It’s worth noting that the NCAA was not included on this call. All leagues represented were fully professional.

Since the call concluded some info has come out about what was discussed. Trump appears optimistic about sports in the later summer and early fall.

Obviously, there are many currently unknown variables that go into that scenario becoming a possibility.

Adam Schefter and Adrian Wojnarowski have more info on what was discussed on the call. According to their reporting, NBA commissioner Adam Silver talked about the desire to restart once public health officials allow it.

Silver told those on the call the leagues were the first to shut down and that he and the NBA would love to lead the way in starting the economy once there was an "all clear" from public health officials, sources familiar with the call told ESPN.

The NBA and MLB are considering alternate plans for how to resume their seasons, although there is pessimism within the NBA about resuming this season. The NFL has more lead time before its season would begin. The first game of the NFL preseason is set for Aug. 6 and the regular season is currently scheduled to start in September.

Sports Talk Live Podcast: Bears' QB competition confirmed by Matt Nagy and Ryan Pace


Sports Talk Live Podcast: Bears' QB competition confirmed by Matt Nagy and Ryan Pace

It's a Friday edition of SportsTalk Live. Host David Kaplan is joined by David Haugh, Patrick Finley, and KC Johnson.

Bears general manager Ryan Pace and head coach Matt Nagy confirm that there will be an open competition for starting quarterback between Nick Foles and Mitch Trubisky. The guys wonder how open it will actually be. Meanwhile, Nagy says he can sense Trubisky is a fierce competitor. The panel wonders if competition will elevate his play and make him better.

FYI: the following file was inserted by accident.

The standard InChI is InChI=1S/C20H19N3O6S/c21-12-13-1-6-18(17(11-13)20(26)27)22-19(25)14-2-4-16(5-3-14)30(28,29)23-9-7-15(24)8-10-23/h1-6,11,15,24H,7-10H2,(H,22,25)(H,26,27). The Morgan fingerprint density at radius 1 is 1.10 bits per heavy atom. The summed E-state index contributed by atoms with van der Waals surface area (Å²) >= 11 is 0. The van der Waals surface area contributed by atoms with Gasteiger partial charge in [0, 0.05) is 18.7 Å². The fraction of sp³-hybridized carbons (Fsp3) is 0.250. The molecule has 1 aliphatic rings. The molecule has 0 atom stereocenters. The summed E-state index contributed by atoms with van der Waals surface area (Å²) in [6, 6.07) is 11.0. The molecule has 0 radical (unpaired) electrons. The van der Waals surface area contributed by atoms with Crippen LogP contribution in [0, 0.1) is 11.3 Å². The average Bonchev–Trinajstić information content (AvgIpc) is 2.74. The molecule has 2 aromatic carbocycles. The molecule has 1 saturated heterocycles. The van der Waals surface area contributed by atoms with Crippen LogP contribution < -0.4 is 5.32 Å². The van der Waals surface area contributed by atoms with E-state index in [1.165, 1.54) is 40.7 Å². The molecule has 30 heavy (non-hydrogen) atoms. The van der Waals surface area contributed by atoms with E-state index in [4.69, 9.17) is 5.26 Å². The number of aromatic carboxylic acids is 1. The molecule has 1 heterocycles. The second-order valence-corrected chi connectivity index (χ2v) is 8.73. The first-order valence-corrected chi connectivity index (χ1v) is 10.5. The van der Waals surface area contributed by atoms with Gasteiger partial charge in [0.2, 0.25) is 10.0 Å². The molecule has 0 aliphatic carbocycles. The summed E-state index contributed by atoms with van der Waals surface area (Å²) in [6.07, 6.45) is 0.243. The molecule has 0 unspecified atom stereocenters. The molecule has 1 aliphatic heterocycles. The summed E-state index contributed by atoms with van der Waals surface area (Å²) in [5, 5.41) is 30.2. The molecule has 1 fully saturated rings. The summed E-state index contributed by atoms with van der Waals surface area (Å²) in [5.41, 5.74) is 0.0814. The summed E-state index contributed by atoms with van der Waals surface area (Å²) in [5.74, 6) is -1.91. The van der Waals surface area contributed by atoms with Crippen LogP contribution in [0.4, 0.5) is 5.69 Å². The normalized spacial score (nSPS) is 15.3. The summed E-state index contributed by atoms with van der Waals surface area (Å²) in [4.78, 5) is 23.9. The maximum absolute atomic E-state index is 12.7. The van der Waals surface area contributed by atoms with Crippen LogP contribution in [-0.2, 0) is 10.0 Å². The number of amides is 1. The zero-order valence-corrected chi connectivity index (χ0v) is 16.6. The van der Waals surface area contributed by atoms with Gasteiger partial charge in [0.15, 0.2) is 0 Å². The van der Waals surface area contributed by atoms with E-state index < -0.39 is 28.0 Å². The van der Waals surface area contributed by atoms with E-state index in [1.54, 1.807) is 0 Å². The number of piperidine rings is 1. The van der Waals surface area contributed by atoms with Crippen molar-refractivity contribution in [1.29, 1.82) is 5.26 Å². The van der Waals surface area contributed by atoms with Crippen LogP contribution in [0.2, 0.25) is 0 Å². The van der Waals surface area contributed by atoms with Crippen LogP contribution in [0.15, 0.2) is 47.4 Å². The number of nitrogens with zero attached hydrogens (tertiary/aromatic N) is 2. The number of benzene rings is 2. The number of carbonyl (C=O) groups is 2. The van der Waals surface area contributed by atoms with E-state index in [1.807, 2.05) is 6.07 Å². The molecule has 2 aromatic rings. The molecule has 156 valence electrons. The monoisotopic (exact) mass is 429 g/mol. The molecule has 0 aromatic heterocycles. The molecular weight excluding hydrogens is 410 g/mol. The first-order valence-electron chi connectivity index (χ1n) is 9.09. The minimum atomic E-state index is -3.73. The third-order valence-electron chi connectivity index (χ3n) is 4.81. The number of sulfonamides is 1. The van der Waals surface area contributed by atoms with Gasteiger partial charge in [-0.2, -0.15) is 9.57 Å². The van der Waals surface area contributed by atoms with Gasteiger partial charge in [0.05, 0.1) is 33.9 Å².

The Bulls have officially begun their search for the new executive to lead their basketball operations. Bulls Insider KC goes through the potential candidates. Haugh and Finley wonder how the COVID-19 pandemic will affect their search and ability to land a big name. And what about Jim Boylen's future? KC says it will ultimately be up to the new person in charge but reminds everyone how much Boylen is liked by the current front office.

Later, former NFL coach Dave Wannstedt joins Kap on the show from Florida. Wanny dissects the Bears quarterback competition and explains why the pressure will always be high on Mitch no matter what. They also talk about new tight end Jimmy Graham's impact on the offense and pass rusher Robert Quinn's impact on the defense. And what's Wanny up to during quarantine? He tells Kap the shows he's binge-watching and gives his review of "Tiger King". 

0:00- There will be an open competition for the Bears starting quarterback job. Does either QB have an advantage? Will competition make Mitch a better quarterback? Also, how much better does Robert Quinn make the defense?

8:00- The Bulls have begun their search for the new head of their basketball operations. KC goes through some of the candidates. Plus, the panel discusses what this means for Jim Boylen's future, John Paxson's role in the search and his future role in the organization.

16:00- Dave Wannstedt joins Kap on the show. He talks about Mitch's chances to win the QB competition and his chances to keep the job throughout next season. Plus, they talk about Jimmy Graham's role in the offense, Robert Quinn's impact on the defense and Wanny gives his honest review of "Tiger King".

Sports Talk Live Podcast